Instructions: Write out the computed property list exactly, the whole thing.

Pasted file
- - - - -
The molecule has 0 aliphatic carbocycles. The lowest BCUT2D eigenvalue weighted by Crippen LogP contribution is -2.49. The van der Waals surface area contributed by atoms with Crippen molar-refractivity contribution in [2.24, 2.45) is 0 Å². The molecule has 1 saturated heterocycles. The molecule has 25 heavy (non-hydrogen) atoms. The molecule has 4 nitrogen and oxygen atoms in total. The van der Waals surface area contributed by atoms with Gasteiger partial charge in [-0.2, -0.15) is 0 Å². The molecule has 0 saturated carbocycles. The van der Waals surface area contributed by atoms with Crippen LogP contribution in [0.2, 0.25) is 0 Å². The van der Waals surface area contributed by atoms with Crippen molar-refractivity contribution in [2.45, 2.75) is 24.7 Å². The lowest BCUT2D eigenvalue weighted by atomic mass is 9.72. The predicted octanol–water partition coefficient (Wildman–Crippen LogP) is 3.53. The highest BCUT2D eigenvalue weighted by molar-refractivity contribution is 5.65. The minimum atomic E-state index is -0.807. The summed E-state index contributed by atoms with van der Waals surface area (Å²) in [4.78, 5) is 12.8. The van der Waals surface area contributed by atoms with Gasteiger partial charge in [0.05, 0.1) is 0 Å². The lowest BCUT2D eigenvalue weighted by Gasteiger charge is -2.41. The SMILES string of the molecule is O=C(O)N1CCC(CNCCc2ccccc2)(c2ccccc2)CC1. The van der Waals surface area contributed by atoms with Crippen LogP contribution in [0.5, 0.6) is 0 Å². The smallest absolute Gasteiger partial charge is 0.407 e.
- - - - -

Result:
The molecule has 0 aliphatic carbocycles. The lowest BCUT2D eigenvalue weighted by Crippen LogP contribution is -2.49. The van der Waals surface area contributed by atoms with Crippen molar-refractivity contribution in [2.24, 2.45) is 0 Å². The molecule has 1 saturated heterocycles. The molecule has 25 heavy (non-hydrogen) atoms. The molecule has 4 nitrogen and oxygen atoms in total. The van der Waals surface area contributed by atoms with Gasteiger partial charge in [-0.2, -0.15) is 0 Å². The molecule has 0 saturated carbocycles. The van der Waals surface area contributed by atoms with Crippen LogP contribution in [0.2, 0.25) is 0 Å². The van der Waals surface area contributed by atoms with Crippen molar-refractivity contribution in [2.45, 2.75) is 24.7 Å². The lowest BCUT2D eigenvalue weighted by atomic mass is 9.72. The predicted octanol–water partition coefficient (Wildman–Crippen LogP) is 3.53. The highest BCUT2D eigenvalue weighted by molar-refractivity contribution is 5.65. The minimum atomic E-state index is -0.807. The summed E-state index contributed by atoms with van der Waals surface area (Å²) in [4.78, 5) is 12.8. The van der Waals surface area contributed by atoms with Gasteiger partial charge in [0.05, 0.1) is 0 Å². The lowest BCUT2D eigenvalue weighted by Gasteiger charge is -2.41. The SMILES string of the molecule is O=C(O)N1CCC(CNCCc2ccccc2)(c2ccccc2)CC1. The van der Waals surface area contributed by atoms with Crippen LogP contribution in [0.5, 0.6) is 0 Å². The smallest absolute Gasteiger partial charge is 0.407 e.